Criticism of "ReignDown" appearance washes off Brownback
The Kansas City Star
Constitutional, yes. Kansas Gov. Sam Brownback crossed no church-state separation lines when he endorsed and then spoke at a large religious revival event in Topeka over the weekend. Politicians are and should be able to express their faith in public if they wish.
Inclusive, no. Brownback’s 10-minute talk at the rally was heavily evangelical for the chief executive of a secular state. And ReignDown USA, the worship-and-prayer movement which organized the rally, is affiliated with some of the most intolerant figures in the evangelical Christian community.
One “partner” of ReignDown USA is Lou Engle, a leader of the International House of Prayer in Grandview, which has been prominent in the news lately because of the controversial death of a member. Engle often rallied against the “homosexual agenda” and says he has dreamed of God empowering “100,000 gay and lesbian men and women” to leave behind their homosexuality.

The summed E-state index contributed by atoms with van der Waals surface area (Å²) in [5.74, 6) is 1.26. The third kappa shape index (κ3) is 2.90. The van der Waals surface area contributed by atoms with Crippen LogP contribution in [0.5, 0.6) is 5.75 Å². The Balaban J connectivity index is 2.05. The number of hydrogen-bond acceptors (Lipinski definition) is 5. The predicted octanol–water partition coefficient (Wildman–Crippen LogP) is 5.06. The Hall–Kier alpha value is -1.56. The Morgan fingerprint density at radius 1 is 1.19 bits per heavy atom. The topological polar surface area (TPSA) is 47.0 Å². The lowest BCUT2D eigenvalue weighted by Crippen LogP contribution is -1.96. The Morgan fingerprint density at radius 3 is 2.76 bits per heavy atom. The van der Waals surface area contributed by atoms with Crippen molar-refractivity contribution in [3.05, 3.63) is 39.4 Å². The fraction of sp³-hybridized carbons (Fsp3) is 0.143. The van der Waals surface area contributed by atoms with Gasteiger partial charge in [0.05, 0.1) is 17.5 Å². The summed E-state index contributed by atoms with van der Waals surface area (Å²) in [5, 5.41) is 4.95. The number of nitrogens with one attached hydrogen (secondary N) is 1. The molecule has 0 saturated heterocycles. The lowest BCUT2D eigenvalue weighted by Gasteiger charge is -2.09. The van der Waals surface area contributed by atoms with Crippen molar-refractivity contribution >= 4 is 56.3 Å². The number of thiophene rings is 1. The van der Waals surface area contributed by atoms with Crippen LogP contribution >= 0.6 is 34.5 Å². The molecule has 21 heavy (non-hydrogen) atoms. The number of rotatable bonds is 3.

Another partner of ReignDown is Cindy Jacobs, a self-proclaimed prophet who has, among other things, blamed unexplained bird deaths on the repeal of “don’t ask, don’t tell” and has repeatedly predicted doom unless the nation begins electing more right-wing politicians.
What does Brownback get from being cozy with a group like this? Exposure, for one thing. Several hundred persons attended the rally in Topeka, but organizers bragged that their global audience on TV and the Internet could reach 25 million.
Brownback probably loses nothing politically by offending Jews, Atheists, gays and lesbians and liberals — some of the groups that have protested his open-armed endorsement of ReignDown. People who were offended probably weren’t going to vote for him anyway.
This is a governor who wears his faith on his sleeve. And if that makes some people uncomfortable, here’s the upside: It is fair game to ask Brownback to explain his policy decisions in the context of his faith. So the next time he takes food stamp aid away from children who live with undocumented immigrants, or proposes to upset the support structure for developmentally disabled Kansans, ask him the essential question: What would Jesus do?